CMS Memo

As you are well aware, psychiatric hospitals and inpatient psychiatric units of med/surg hospitals continue to grapple with the challenge of eliminating suicide risks in their environment and how this will be evaluated during TJC surveys. TJC has been working closely with CMS on this issue and in December CMS released a Survey & Certification Memo on this topic.  The memo is consistent with all previous communications from TJC. One of the memo’s key points is that CMS is in the process of drafting comprehensive ligature risk interpretive guidance to provide direction and clarity for Regional Offices, State Survey Agencies, and Accrediting Organizations (such as TJC.)  Until this guidance is released by CMS, the Regional Offices, State Survey Agencies, and Accrediting Organizations may use their judgment as to the identification of ligature and other safety risk deficiencies, the level of citation for those deficiencies, as well as the approval of the hospital’s corrective action and mitigation plans to minimize risk to patient safety and remedy the identified deficiencies. Important note: In the memo, CMS acknowledges that the full elimination of ligature risks cited during surveys is sometimes “burdensome” based on variables such as the scope of the deficiencies, the need for governing body approval, capital budget funding requirements, competitive bidding, availability of materials, time for completion of repairs, etc. Thus, they do allow for a process whereby the State Survey Agency or Accrediting Organization may recommend that additional time be granted by CMS in order for the hospital to correct the deficiencies. The State Survey Agencies and Accrediting Organizations do not have independent authority to grant hospitals additional time for the correction of deficiencies. Requests for the extension of timeframes go to TJC and must include the hospital’s accepted plan of correction, mitigation plan, and rationale for why it is not reasonable to meet the correction timeframe. If TJC supports the request, it is sent to the CMS Regional Office and Central Office with a recommendation for approval. The Central Office will respond within 10 business days. If the request is approved, the hospital must provide monthly electronic progress reports to TJC detailing ongoing progress in correcting the ligature risks. TJC, in turn, must provide monthly progress reports to CMS on the hospital’s progress in correcting the deficiencies and the effectiveness of their mitigation strategies. So, while the challenge of eliminating ligature risks continues, it’s reassuring to know there is a process whereby TJC and CMS can work with hospitals to implement the most effective solutions and achieve the shared goal of reducing environmental safety risks.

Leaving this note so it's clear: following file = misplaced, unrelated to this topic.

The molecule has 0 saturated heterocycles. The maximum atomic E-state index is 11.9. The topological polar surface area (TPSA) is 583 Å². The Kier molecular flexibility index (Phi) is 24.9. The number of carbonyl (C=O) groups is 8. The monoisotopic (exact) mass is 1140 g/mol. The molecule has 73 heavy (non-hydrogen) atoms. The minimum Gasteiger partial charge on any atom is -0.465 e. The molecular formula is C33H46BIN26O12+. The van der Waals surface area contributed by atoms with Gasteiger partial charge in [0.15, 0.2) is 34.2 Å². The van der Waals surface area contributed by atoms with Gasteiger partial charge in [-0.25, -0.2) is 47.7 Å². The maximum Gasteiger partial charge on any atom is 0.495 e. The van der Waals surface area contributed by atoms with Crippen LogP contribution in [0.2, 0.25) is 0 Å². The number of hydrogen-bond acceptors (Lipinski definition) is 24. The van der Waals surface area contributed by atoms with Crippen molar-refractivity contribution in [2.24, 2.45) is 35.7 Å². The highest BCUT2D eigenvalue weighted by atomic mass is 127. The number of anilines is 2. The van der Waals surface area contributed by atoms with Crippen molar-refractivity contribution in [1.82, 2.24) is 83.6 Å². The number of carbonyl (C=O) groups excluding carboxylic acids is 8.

TJC Guidance re Non-BH Settings

The January 2018 issue of TJC Perspectives contains recommendations re the prevention of suicide in non-hospital behavioral health settings including residential, partial hospitalization, day treatment, and intensive outpatient. There are three “recommendations” which read as follows:

  • “These settings are not required to be ligature resistant.
  • These organizations should conduct a risk assessment to identify elements in the environment that residents could use to harm themselves, visitors, and/or staff…… Staff should be trained to be aware of elements that pose a serious risk to residents with suicidal ideation. Staff should be aware of how to keep a resident safe from these hazards until the resident is stabilized or transferred to a higher level of care.
  • These organizations should have policies/procedures implemented re how to manage a patient who may experience an increase in symptoms that could result in self-harm or suicidality.”

While these recommendations are very broad, there is one thing that is clear both from this communication and recent BH surveys of our clients. There must be a documented environmental risk assessment to identify potential hazards in the environment and address how these will be eliminated or mitigated. It’s also now clear that BH programs are expected to conduct staff training on environmental risks for self-harm and have policies/procedures re how to manage clients with increased symptoms of self-harm or suicidality. We will keep you posted as we see further developments during BH surveys.


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